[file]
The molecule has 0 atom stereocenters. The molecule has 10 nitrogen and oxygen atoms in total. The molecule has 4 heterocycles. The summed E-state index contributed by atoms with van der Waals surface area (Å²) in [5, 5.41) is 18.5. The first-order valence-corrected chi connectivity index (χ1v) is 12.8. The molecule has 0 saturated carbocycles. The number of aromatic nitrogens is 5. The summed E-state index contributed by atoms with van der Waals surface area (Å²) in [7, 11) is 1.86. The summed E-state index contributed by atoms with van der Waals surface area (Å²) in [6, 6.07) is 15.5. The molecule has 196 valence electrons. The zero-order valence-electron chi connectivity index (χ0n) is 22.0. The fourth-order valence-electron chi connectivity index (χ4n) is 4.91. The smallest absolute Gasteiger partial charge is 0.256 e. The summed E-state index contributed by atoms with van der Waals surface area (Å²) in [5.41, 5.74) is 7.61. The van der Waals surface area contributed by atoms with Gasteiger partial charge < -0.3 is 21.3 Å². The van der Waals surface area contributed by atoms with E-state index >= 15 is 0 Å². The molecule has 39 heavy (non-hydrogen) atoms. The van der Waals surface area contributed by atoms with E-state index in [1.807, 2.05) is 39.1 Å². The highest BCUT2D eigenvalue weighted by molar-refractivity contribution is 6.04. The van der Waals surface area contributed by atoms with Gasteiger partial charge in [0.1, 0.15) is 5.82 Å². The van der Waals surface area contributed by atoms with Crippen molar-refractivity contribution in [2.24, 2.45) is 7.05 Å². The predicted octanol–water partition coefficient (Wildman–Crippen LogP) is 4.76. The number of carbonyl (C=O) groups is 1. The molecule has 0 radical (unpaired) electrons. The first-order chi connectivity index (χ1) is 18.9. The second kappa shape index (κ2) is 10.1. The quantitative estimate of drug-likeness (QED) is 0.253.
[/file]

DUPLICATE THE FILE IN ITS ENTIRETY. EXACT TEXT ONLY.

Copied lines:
The molecule has 0 atom stereocenters. The molecule has 10 nitrogen and oxygen atoms in total. The molecule has 4 heterocycles. The summed E-state index contributed by atoms with van der Waals surface area (Å²) in [5, 5.41) is 18.5. The first-order valence-corrected chi connectivity index (χ1v) is 12.8. The molecule has 0 saturated carbocycles. The number of aromatic nitrogens is 5. The summed E-state index contributed by atoms with van der Waals surface area (Å²) in [7, 11) is 1.86. The summed E-state index contributed by atoms with van der Waals surface area (Å²) in [6, 6.07) is 15.5. The molecule has 196 valence electrons. The zero-order valence-electron chi connectivity index (χ0n) is 22.0. The fourth-order valence-electron chi connectivity index (χ4n) is 4.91. The smallest absolute Gasteiger partial charge is 0.256 e. The summed E-state index contributed by atoms with van der Waals surface area (Å²) in [5.41, 5.74) is 7.61. The van der Waals surface area contributed by atoms with Gasteiger partial charge < -0.3 is 21.3 Å². The van der Waals surface area contributed by atoms with E-state index >= 15 is 0 Å². The molecule has 39 heavy (non-hydrogen) atoms. The van der Waals surface area contributed by atoms with E-state index in [1.807, 2.05) is 39.1 Å². The highest BCUT2D eigenvalue weighted by molar-refractivity contribution is 6.04. The van der Waals surface area contributed by atoms with Gasteiger partial charge in [0.1, 0.15) is 5.82 Å². The van der Waals surface area contributed by atoms with Crippen molar-refractivity contribution in [2.24, 2.45) is 7.05 Å². The predicted octanol–water partition coefficient (Wildman–Crippen LogP) is 4.76. The number of carbonyl (C=O) groups is 1. The molecule has 0 radical (unpaired) electrons. The first-order chi connectivity index (χ1) is 18.9. The second kappa shape index (κ2) is 10.1. The quantitative estimate of drug-likeness (QED) is 0.253.